New Hampshire, USA — Would tariffs placed on Chinese solar panels amount to “protectionism?” Are the companies most critical of the trade complaint “just crying foul?” And what’s more important to American companies, the race to grid parity or the desire to reclaim solar manufacturing from China?
With the creation of competing coalitions, the sides have been clearly labeled, and the opinions have become increasingly entrenched. But there remains a striking lack of clarity about what happens if and when tariffs are placed on solar panels and cells imported into the U.S., and how that could ultimately impact American businesses and American solar capacity.
Those answers are hard to come by as the solar industry anxiously waits for an investigation of whether China has been illegally dumping solar panels into the U.S. market to come to an end. Will the prices coming out of China be ruled legitimate? Will the U.S. International Trade Commission find culpability, but implement a small tariff that would give American panel makers a moral victory but keep the U.S. market open to Chinese companies? Or will the tariffs be so high that it will sever the market to Chinese companies, and significantly increase the price of solar?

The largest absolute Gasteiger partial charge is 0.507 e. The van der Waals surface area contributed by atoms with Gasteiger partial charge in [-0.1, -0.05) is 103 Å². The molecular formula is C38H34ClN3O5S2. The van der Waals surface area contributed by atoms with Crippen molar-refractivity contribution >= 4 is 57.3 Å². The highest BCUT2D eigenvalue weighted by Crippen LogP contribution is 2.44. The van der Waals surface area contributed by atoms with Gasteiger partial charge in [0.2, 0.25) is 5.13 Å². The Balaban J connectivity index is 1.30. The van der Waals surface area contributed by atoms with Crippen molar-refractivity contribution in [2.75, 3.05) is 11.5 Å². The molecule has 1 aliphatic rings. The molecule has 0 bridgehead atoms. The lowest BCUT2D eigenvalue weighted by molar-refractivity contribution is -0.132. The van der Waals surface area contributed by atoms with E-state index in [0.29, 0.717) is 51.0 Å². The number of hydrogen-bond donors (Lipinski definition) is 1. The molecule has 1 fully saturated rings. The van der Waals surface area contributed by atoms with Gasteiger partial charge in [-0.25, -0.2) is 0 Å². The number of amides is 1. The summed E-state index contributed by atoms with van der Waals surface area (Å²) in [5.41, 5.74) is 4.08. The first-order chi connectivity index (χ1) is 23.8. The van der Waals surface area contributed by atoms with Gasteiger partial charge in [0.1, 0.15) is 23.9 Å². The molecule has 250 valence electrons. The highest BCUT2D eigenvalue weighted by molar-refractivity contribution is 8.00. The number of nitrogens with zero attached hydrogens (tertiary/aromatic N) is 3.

News developments over the past week continue to cloud the road ahead as SolarWorld in Europe considers its own trade complaint and as China weighs filing its own anti-dumping petition against American polysilicon manufacturers.